Lockheed Martin and DoD have lost over 1 million F-35 parts, GAO finds

According to an audit from the US GAO, over 1 million F-35 spare parts have been lost over the last five years worth around $85 million.
Christopher McFadden
The missing parts are worth around $85 million.


The US Government Accountability Office (GAO) has found that the US Department of Defense (DoD) has lost track of about 1 million F-35 spare parts worth $85 million. The missing parts have all gone missing over nearly five years. According to the GAO, the government doesn’t have its system tracking those parts; officials may not know how many spare parts are in the global spares pool, where they are, or their total value.

As a result, the document reads, “the full quantity and value of these [lost] spare parts may be significantly higher” than the 1 million tallies determined by the main contractor, Lockheed Martin.

The F-35 program is a multinational effort involving countries like the United States, the United Kingdom, Norway, Italy, Canada, Israel, Japan, and South Korea. The program has a distinctive approach to managing spare parts, as identified by the GAO. A global pool of spare parts is available to all program participants worldwide. The pool comprises everything from engines, tires, landing gear, support equipment, bolts, and screws. The Department of Defense owns these parts until they are installed on a fighter.

According to the report, the problem appears to be a failure of accountability about ownership of the spare parts, as well as a lack of a reliable system to track said parts. In other words, the F-35 program suffers from a severe lack of oversight into how contractors in the supply chain handle components critical to the aircraft.

Lockheed Martin has announced that it is collaborating with the F-35 Joint Program Office (JPO) and the Defense Contract Management Agency to ensure that they possess the necessary documentation to facilitate the disposal of components deemed "excess, obsolete, or unserviceable" by their personnel. “Lockheed Martin manages F-35 spare part inventory in compliance with contract requirements,” the company told Defense News. “We continue to partner with the Joint Program Office to increase insight into spare part availability and support fleet readiness,” they added.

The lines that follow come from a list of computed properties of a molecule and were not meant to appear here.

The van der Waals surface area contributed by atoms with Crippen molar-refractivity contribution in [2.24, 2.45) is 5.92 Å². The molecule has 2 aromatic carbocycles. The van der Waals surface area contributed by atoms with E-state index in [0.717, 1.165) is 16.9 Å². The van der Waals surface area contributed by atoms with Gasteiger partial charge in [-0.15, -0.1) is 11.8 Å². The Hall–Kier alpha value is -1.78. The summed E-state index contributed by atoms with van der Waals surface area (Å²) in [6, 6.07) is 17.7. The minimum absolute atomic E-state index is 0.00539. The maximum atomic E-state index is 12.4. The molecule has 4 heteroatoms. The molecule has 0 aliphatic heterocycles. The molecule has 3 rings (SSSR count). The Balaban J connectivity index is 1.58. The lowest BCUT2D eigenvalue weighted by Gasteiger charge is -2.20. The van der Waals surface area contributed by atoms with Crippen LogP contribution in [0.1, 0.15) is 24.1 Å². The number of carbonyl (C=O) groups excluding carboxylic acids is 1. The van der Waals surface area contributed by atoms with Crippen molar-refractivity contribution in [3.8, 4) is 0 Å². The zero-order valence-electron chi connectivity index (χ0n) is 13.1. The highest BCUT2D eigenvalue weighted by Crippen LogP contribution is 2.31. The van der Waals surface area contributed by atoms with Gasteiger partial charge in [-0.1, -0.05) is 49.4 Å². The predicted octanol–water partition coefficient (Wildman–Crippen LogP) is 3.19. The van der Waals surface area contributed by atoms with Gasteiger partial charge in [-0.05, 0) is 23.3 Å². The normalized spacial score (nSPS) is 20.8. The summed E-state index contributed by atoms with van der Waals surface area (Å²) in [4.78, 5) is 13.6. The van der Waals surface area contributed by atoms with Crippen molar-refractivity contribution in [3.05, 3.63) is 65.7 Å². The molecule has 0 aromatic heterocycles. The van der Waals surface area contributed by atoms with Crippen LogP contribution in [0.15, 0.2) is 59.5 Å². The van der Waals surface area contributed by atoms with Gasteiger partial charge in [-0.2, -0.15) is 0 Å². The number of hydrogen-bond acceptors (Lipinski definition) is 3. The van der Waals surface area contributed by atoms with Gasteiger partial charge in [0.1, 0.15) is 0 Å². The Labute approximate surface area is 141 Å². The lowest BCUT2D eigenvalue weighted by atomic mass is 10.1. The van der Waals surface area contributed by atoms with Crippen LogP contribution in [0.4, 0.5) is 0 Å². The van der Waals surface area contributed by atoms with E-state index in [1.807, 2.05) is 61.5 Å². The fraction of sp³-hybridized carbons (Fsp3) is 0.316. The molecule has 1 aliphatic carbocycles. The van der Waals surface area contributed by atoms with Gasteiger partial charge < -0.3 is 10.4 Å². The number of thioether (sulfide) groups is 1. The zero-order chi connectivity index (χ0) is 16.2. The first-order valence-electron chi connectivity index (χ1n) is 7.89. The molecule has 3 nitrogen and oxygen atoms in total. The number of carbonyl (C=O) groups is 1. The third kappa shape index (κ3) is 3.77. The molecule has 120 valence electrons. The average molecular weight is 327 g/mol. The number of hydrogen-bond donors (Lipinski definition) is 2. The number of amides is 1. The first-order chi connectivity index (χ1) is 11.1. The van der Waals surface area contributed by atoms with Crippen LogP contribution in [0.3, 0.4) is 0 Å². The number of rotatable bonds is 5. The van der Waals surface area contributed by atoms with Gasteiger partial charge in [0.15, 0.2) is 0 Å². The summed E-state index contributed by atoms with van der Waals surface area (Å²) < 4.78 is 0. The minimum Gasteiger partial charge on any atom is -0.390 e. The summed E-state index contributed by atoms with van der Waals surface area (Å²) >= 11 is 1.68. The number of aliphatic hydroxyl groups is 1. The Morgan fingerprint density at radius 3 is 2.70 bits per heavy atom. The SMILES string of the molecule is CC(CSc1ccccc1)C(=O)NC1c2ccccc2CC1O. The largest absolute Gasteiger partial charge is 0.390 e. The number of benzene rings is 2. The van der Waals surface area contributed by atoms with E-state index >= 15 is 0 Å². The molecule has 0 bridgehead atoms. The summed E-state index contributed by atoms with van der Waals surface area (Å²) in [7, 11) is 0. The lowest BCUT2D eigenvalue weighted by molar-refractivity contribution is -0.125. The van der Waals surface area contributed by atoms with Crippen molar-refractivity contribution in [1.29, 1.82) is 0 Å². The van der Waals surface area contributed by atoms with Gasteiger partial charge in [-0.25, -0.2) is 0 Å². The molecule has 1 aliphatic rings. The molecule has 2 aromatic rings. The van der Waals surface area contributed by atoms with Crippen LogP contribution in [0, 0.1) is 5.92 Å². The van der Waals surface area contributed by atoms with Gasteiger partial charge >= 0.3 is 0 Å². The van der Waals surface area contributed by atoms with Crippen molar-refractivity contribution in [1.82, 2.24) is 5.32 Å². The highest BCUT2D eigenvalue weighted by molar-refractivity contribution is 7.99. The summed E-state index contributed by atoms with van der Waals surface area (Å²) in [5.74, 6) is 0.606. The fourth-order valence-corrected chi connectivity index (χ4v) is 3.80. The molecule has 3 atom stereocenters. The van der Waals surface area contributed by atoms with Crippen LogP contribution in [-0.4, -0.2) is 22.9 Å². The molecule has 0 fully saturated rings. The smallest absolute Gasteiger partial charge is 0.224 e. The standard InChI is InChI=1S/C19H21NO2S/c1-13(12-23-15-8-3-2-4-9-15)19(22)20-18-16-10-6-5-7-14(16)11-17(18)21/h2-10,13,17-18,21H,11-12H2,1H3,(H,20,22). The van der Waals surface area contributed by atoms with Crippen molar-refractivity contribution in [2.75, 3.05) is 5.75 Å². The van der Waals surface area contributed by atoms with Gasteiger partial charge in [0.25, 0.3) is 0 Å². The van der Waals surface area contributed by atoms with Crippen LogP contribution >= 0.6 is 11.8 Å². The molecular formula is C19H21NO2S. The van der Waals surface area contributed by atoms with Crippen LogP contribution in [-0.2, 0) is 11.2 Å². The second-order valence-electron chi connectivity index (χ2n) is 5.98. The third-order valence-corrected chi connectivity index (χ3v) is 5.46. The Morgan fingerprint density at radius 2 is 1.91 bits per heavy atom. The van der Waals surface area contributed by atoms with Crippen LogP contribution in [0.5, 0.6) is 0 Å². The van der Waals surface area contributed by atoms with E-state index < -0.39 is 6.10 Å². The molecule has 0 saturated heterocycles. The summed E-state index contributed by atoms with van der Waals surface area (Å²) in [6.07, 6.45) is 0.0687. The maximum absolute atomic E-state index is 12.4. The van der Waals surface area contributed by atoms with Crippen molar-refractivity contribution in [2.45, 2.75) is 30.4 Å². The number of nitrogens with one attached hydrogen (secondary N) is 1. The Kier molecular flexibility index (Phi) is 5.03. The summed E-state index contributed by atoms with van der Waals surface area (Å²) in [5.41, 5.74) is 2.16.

According to an email from the F-35 program office to Defense News, they acknowledge the recommendations by GAO to enhance spare parts tracking. However, they also stated that they know the location of most F-35 spare parts in the global supply chain. The Defense Department office cited the Defense Federal Acquisition Regulation Supplement rules, which state that programs should aim for 95% accuracy in their recorded inventories. They also confirmed that the F-35 program had surpassed this goal.

“At this time, our error rate is around 1%,” the program office said. “While this is considered much better than the government goal of 5%, we will continue to work with the services and our industry partners to improve spare parts accountability and drive readiness for our warfighters,” they added.

According to the JPO, spare parts for the F-35 are monitored using a non-government system. However, efforts are underway to shift this data to a government system in collaboration with the industry. The recent report by GAO auditors suggests that William LaPlante, the undersecretary of defense for acquisition and sustainment, should ensure that all spare F-35 parts across the globe are accurately categorized and accounted for under a contract. Additionally, policies should be updated to clarify when parts are classified as government-furnished property.

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